Shay

breed: 1991 bay Arab mare
registered name: EA Wild Thing
type of rescue: Pierce County Animal Control seizure
intake date: 2/17/2012
date of passing: 3/17/2016
length of time with SAFE: 4 years, 1 month

Rest in peace, Shay.

Strength and beauty. Two words that perfectly describe Shay. In the four years that we have known her, we’ve seen her battle back from neglect to become a vibrantly, beautiful mare. She’s lived a happy life in the company of her best friend Marta under the wonderful care of her foster family, Eileen and Andy Carrol. We knew that Shay had foundered at some point in her past because of the rotation in the coffin bone of both her front hooves. Keeping her sound and comfortable meant that she had to be fed a low-carb diet and be kept from grazing on the lush green grass of her farm. Over the years she was seen regularly by our vets to ensure that she remained pain-free. The Carrols created a dry lot area where Shay could be turned out without her hated grazing muzzle, and they kept her stall deeply bedded so she could always have a soft spot to stand if she needed it. Our vets warned that a sudden bout of laminitis could quickly devolve into a life-threatening situation for Shay, so Eileen and Andy always kept a close eye on her, watching her carefully for any signs of pain or discomfort.

At the start of the year, Shay began struggling with soundness. Her comfort was maintained with medication for a while, but in time, even increasing her medication was not holding off the pain. Sadly it was time to let her go. At age 25, there was no reason for this lovely mare to suffer another moment’s discomfort. Better to say goodbye on a relatively good day than risk another bad day.

Shay’s passing was quiet and peaceful. Two close friends were there to see her off…Eileen, who comforted and loved her to the very end, and her pasture mate Marta who stood near her and said goodbye in the way only mares know how. Shay left this life believing that she had found her perfect forever home with people who thought the world of her.

Run free, Shay

photo by Jessica Farren

photo by Jessica Farren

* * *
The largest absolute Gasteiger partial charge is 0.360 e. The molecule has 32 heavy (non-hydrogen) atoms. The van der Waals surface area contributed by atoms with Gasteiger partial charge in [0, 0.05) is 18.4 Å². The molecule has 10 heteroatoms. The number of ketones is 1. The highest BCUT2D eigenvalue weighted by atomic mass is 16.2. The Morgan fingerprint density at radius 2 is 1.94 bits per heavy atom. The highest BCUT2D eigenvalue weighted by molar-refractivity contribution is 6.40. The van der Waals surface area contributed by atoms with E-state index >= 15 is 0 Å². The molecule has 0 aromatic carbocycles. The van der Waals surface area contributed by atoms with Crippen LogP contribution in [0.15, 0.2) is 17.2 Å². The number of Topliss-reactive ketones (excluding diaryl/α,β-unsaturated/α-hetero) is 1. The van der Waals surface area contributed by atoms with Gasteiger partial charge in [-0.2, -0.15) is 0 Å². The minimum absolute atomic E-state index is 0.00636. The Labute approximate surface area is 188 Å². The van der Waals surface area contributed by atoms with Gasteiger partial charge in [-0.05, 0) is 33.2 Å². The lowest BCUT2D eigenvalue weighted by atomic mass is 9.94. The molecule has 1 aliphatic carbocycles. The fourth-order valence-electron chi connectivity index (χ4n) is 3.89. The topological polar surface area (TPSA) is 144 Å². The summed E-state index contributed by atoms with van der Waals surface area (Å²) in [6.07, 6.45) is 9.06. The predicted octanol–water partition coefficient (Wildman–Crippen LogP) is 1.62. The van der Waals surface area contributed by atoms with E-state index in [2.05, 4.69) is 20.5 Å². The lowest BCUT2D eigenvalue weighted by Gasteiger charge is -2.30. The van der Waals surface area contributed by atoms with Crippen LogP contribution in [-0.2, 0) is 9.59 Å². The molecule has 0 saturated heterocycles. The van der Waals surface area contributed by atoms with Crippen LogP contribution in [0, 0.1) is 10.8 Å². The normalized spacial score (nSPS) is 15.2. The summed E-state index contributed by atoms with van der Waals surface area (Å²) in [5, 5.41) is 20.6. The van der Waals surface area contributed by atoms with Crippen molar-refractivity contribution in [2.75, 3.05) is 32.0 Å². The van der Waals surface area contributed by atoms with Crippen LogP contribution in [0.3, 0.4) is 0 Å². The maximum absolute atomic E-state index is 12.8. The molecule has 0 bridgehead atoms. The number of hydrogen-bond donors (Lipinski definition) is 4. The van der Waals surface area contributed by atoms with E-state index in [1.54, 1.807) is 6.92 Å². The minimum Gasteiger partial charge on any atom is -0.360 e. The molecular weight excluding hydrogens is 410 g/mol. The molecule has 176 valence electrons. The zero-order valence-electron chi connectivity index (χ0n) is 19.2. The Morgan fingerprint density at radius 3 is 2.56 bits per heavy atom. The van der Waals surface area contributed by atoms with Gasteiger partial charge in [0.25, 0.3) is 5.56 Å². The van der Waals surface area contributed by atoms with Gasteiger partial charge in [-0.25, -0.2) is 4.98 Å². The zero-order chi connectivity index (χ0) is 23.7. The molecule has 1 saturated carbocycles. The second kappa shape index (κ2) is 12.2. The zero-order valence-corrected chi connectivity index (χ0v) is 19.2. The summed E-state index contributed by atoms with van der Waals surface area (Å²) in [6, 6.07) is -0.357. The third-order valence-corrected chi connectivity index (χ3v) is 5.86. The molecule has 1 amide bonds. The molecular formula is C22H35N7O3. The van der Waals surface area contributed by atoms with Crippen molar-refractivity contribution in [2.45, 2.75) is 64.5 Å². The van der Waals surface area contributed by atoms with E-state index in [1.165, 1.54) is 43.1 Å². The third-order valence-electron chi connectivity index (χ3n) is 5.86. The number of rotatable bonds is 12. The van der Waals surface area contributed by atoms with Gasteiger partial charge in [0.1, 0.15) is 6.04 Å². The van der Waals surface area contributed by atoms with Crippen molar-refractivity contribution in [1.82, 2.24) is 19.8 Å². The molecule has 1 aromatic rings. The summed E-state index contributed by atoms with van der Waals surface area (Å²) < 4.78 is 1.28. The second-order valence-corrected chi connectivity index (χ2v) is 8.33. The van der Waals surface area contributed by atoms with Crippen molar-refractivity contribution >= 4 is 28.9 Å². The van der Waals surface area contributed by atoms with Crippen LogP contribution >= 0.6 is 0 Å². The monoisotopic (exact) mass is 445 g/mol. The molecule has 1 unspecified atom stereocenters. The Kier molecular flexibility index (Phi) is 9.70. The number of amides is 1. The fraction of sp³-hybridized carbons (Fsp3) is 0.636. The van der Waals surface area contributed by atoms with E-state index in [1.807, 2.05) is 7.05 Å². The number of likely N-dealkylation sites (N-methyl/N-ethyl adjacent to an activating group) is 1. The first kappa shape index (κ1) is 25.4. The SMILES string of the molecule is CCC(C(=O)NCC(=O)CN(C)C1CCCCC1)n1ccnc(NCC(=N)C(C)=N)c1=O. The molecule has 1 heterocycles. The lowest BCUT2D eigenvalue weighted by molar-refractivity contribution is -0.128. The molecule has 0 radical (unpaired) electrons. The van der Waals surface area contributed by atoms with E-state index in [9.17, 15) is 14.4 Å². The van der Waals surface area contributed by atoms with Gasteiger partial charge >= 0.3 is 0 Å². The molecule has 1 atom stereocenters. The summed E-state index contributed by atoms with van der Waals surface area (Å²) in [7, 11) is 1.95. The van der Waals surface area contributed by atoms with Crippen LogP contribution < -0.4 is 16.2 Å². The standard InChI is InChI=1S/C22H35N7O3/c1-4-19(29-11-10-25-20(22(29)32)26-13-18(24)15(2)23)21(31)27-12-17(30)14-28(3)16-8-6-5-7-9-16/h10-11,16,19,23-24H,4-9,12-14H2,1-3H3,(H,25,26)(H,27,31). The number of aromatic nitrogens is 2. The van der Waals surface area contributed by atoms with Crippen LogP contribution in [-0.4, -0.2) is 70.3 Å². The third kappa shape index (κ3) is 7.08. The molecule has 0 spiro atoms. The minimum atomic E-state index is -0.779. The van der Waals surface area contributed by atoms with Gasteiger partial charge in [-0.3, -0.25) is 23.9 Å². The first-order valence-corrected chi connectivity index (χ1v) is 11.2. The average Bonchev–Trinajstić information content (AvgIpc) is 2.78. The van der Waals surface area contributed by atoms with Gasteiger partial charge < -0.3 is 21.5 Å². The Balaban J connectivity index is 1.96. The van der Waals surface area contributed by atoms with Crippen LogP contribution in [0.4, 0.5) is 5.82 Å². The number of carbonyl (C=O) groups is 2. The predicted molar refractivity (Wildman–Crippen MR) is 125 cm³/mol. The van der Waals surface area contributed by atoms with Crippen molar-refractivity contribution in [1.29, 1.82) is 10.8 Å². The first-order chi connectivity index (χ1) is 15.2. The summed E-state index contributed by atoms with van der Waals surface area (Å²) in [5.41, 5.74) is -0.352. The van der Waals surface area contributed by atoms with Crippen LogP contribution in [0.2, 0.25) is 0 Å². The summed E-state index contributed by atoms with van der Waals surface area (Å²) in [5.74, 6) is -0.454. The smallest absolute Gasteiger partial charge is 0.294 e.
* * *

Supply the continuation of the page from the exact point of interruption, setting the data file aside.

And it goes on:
Strength and beauty. Two words that perfectly describe Shay. In the four years that we have known her, we’ve seen her battle back from neglect to become a vibrantly, beautiful mare. She’s lived a happy life in the company of her best friend Marta under the wonderful care of her foster family, Eileen and Andy Carrol. We could see that Shay had foundered at some point in her past because of the rotation in the coffin bone of both her front hooves.  Keeping her sound and comfortable meant that she had to be fed a low-carb diet and be kept from grazing on the lush green grass of her farm. Over the years she was seen regularly by our vets to ensure that she remained pain-free. The Carrols created a dry lot area where Shay could be turned out without her hated grazing muzzle, and they kept her stall deeply bedded so she could always have a soft spot to stand if she needed it. Our vets warned that a sudden bout of laminitis could quickly devolve into a life-threatening situation for Shay, so Eileen and Andy always kept a close eye on her, watching her carefully for any signs of pain or discomfort.

At the start of the year, Shay began struggling with soundness. Her comfort was maintained with medication for a while, but in time, even increasing her medication was not holding off the pain. Sadly it was time to let her go. At age 25, there was no reason for this lovely mare to suffer another moment’s discomfort. Better to say goodbye on a relatively good day than risk another bad day.

Shay’s passing yesterday was quiet and peaceful. Two close friends were there to see her off…Eileen, who comforted and loved her to the very end, and her pasture mate Marta who stood near her and said goodbye in the way only mares know how. Shay left this life believing that she had found her perfect forever home with people who thought the world of her.

Marta is being joined by a new SAFE horse, Aubrey, who will be arriving at Eileen’s farm today. We are very hopeful that the two will get along and become friends.

A photography session with Marta and Shay

Shay and Marta

Shay and Marta

Recently, Jessica, a volunteer and foster committee member, spent the morning with Marta, Shay and their foster mom Eileen Carol.  Eileen also volunteers as SAFE’s Foster Coordinator.  I asked Jessica to tell me a little bit about her recent visit. Here are the kind words she had to say about the girls:

“My visit with Marta and Shay was great.  What beautiful mares!  They are such great companions and they’ve really bonded with one another.  When I briefly walked away with Shay, she kept looking back to see where Marta was standing.  It’s obvious that they really love being close to one another.   

Considering the way they gallop in the field and come running for breakfast, it really is amazing that they are both in their twenties.  I could also see how much they love being groomed; their coats are beautiful and glossy.  

The horses weren’t at all bothered by Eileen’s dog, who was running and playing around.  They remained calm.

Marta and Shay just look so healthy and happy!”

Jessica has been taking wonderful photos of our horses at SAFE Harbor.  We are grateful that she is willing to visit foster homes and share her beautiful photos with us.  We look forward to more of her photos in the next few weeks, but here are some recent candid shots of Marta and Shay.

 

Shay Update